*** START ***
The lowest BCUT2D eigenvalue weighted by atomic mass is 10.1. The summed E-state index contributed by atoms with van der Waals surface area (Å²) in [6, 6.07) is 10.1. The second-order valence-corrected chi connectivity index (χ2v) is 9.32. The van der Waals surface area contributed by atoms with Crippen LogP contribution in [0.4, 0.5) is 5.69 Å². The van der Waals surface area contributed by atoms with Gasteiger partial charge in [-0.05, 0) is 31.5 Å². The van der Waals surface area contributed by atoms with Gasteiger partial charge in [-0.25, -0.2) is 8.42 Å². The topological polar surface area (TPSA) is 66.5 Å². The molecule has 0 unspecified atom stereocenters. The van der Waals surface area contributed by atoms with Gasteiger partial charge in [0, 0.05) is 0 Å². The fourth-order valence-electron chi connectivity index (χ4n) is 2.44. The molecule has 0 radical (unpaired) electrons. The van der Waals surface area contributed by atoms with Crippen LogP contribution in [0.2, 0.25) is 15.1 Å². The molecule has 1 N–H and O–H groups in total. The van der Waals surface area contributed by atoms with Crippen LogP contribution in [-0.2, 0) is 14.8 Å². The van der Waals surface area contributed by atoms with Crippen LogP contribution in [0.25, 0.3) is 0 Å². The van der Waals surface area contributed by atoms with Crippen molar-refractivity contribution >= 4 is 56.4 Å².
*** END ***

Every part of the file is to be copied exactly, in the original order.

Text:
The lowest BCUT2D eigenvalue weighted by atomic mass is 10.1. The summed E-state index contributed by atoms with van der Waals surface area (Å²) in [6, 6.07) is 10.1. The second-order valence-corrected chi connectivity index (χ2v) is 9.32. The van der Waals surface area contributed by atoms with Crippen LogP contribution in [0.4, 0.5) is 5.69 Å². The van der Waals surface area contributed by atoms with Gasteiger partial charge in [-0.05, 0) is 31.5 Å². The van der Waals surface area contributed by atoms with Gasteiger partial charge in [-0.25, -0.2) is 8.42 Å². The topological polar surface area (TPSA) is 66.5 Å². The molecule has 0 unspecified atom stereocenters. The van der Waals surface area contributed by atoms with Gasteiger partial charge in [0, 0.05) is 0 Å². The fourth-order valence-electron chi connectivity index (χ4n) is 2.44. The molecule has 0 radical (unpaired) electrons. The van der Waals surface area contributed by atoms with Crippen LogP contribution in [0.2, 0.25) is 15.1 Å². The molecule has 1 N–H and O–H groups in total. The van der Waals surface area contributed by atoms with Crippen LogP contribution in [-0.2, 0) is 14.8 Å². The van der Waals surface area contributed by atoms with Crippen LogP contribution in [0.25, 0.3) is 0 Å². The van der Waals surface area contributed by atoms with Crippen molar-refractivity contribution >= 4 is 56.4 Å².